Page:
Lack of democracy in Mali draws questions about what Canada is doing there

Canada's mission supporting French and African military forces in Mali has been extended to Feb. 15.If the last few years of involvement in foreign conflicts should have taught Canadians anything, it's that we shouldn't be surprised when things go sideways.

The mission in Afghanistan, costly in Canadian blood and treasure, likely won't produce a functioning democracy and perhaps not even a stable government. The Canadian-led air offensive that helped unseat Libyan dictator Muammar Gaddafi also opened the doors to his armouries for Islamists in the region.

Now come reports Canadian-trained soldiers in Mali who tried unsuccessfully to reinstall the democratically elected government of the African country after a coup have been ruthlessly hunted down, tortured and killed by their own military.

The National Post says human rights groups claim members of Mali's parachute regiment, who had acted as overthrown president Amadou Toumani Toure's bodyguard, were given training in 2011 by the elite Canadian Special Operations Regiment.

[ Related: What Canada is doing in Mali ]

Toure was overthrown in a coup last March by disgruntled soldiers unhappy with his handling of the Tuareg rebellion in northern Mali, where French and Malian forces now are battling Tuaregs and al-Qaeda-linked fighters.

About a month later, the presidential guard unit launched a counter-coup but failed to dislodge the junta set up by Capt. Amadou Sanago.

According to the Post, Sanago's forces have captured at least 40 of the paratroopers. It says a Human Rights Watch report alleges prisoners were forced at gunpoint to have sex with each other, and "fabric was stuffed in their mouths before the abuse to stifle their screams."

The Post says witnesses recount seeing some of the presidential bodyguard being led away after the counter-coup, never to be seen again.

Special-forces training is funded by Canada's Department of Foreign Affairs through its Counter-Terrorism Capacity Building Program, the Post says.

“Human rights are a factor that is considered by (the department) in the analysis and selection of all projects, including training,” department spokesman Claude Rochon told the Post in 2011. “(The department) monitors the implementation of all projects, including post-training followup.”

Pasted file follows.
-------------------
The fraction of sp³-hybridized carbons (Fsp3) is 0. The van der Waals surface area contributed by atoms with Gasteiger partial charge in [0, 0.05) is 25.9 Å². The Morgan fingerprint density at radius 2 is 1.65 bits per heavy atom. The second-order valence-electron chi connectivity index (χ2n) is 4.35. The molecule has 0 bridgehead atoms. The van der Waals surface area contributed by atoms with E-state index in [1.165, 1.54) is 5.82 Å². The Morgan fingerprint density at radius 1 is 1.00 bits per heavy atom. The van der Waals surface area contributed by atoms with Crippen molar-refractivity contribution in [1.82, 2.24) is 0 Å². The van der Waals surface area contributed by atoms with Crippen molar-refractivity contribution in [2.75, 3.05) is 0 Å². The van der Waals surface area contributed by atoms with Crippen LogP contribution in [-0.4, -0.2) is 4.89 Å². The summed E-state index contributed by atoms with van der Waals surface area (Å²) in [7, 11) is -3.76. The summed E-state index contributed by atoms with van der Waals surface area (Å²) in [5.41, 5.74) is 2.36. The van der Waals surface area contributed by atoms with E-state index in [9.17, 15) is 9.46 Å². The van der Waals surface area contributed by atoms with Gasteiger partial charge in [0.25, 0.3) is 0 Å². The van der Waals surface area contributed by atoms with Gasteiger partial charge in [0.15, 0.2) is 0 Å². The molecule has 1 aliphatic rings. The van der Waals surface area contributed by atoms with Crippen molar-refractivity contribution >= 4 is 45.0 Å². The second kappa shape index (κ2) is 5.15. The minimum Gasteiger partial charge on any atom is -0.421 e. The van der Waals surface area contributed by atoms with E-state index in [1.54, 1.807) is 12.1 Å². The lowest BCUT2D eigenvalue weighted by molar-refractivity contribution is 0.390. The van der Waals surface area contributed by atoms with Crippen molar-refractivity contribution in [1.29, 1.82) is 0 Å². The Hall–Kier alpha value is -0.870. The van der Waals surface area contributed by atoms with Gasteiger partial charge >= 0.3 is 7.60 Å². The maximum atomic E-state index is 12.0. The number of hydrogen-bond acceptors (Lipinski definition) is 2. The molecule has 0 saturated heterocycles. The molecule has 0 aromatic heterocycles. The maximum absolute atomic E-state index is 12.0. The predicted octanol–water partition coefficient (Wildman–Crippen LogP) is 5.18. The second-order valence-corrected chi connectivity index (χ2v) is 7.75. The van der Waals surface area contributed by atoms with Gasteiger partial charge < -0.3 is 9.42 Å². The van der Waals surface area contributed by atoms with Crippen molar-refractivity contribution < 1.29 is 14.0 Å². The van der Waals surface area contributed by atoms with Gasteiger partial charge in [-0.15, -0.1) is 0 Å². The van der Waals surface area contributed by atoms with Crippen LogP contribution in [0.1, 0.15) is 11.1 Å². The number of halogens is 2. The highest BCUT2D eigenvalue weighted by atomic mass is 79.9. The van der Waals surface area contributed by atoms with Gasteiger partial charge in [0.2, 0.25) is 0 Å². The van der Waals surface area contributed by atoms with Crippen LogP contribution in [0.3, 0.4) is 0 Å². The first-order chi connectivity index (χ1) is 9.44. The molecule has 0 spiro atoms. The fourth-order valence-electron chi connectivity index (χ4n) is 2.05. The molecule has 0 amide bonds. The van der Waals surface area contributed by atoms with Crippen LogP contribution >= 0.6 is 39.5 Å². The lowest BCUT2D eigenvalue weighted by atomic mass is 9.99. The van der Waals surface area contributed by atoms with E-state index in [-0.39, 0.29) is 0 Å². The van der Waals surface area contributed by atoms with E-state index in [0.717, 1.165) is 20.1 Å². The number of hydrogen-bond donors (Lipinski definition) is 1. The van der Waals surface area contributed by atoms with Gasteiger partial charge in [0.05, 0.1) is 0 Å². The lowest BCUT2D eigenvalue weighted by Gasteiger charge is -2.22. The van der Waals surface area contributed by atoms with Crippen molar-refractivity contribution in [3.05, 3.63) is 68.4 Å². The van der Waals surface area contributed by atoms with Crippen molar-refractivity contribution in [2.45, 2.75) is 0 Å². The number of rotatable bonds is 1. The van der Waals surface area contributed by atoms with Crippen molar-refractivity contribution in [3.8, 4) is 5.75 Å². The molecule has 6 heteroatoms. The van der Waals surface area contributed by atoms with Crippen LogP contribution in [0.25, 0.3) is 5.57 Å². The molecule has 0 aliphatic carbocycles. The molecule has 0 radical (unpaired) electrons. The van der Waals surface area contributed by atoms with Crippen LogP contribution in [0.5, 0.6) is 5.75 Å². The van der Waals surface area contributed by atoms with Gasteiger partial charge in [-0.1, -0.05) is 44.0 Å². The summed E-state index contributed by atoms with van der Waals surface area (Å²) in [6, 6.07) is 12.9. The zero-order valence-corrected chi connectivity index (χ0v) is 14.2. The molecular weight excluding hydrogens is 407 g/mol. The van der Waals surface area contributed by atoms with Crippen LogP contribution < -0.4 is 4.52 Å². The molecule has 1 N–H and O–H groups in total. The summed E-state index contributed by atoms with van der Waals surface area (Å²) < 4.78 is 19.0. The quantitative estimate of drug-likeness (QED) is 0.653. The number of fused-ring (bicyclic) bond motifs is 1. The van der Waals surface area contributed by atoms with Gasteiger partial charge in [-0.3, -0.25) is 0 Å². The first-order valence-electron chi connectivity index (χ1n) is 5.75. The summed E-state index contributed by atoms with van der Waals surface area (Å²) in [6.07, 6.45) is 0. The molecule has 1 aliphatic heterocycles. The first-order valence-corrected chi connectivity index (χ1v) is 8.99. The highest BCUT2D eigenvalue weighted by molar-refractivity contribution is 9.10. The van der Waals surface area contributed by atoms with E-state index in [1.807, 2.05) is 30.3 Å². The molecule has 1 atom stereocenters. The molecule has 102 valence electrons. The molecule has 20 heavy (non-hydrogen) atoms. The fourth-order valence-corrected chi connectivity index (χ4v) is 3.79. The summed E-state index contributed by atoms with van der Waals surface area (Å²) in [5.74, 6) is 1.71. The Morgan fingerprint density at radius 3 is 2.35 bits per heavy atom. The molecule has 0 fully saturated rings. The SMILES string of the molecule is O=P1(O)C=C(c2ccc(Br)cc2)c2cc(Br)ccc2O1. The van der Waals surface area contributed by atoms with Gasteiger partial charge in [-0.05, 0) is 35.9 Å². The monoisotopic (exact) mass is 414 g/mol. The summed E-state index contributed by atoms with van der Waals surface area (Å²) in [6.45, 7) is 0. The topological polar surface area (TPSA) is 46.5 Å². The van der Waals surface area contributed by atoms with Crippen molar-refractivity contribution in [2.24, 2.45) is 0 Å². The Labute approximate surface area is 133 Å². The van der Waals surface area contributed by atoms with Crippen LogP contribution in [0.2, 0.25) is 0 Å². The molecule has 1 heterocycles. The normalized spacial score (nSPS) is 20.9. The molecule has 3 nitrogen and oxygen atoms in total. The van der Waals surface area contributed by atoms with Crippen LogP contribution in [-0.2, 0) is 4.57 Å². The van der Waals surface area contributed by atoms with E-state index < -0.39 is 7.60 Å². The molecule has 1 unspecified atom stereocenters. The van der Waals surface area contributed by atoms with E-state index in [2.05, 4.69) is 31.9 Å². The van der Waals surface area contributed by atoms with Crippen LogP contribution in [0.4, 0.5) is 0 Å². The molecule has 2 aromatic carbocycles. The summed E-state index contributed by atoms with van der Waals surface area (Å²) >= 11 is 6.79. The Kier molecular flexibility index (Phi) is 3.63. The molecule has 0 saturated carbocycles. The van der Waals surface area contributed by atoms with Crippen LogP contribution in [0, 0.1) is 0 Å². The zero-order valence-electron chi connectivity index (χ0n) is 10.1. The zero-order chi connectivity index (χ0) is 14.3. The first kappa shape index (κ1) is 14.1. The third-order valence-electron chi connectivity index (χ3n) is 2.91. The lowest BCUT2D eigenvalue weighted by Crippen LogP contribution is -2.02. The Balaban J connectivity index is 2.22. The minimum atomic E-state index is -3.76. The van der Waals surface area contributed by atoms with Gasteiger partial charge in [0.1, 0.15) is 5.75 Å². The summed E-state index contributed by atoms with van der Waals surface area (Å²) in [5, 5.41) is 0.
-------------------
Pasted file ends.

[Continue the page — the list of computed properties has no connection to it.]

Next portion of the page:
A chart on the National Defence and Canadian Forces web site lists various overseas deployments, including 925 members in the extensive NATO-led training mission in Afghanistan and a handful attached to the British-led advisory and training mission in Sierra Leone.

[ Related: Should Canada get involved in the Mali conflict? ]

According to a Globe and Mail report published Friday, Canada has deployed hundreds of soldiers on training missions in West Africa, including Mali, as part of a U.S.-led counter-terrorism effort.

But the American general responsible for Africa has criticized the program for focusing on tactics and equipment while failing to instil basic democratic values, the Globe says.

“I believe that we focused exclusively on tactical and technical [aspects],” Gen. Carter Ham said, according to the Globe.

“We didn’t spend, probably, the requisite time focusing on values, ethics and military ethos. … When you put on the uniform of your nation, then you accept the responsibility to defend and protect that nation, to abide by the legitimate civilian authority that has been established.”

The involvement of soldiers from the U.S.-led program in the coup last March led the U.S. military to take a second look at its involvement, Carter said in a speech last week.

“Did we miss the signs that this was happening? And was there anything that we did in our training that could have been done differently, perhaps, and have caused a different outcome?”

A Canadian Defence Department source told the Globe the Canadian and U.S. training efforts shouldn't be compared, being vastly different in both size and scope.

[ Related: French seal off Mali's Timbuktu, rebels torch library ]

“Whenever Canadian soldiers are participating in training, whether at home or abroad, they always do so in accordance with Canadian values and international law,” he said.

Canada has contributed a C-17 heavy-lift transport plane for at least a month to France's military offensive against Islamist forces in northern Mali. And the Globe says it might consider another training mission under UN auspices.

Canada has business interests in Mali, notably in mining, but further involvement would likely be based on the goal curbing al-Qaeda in the region.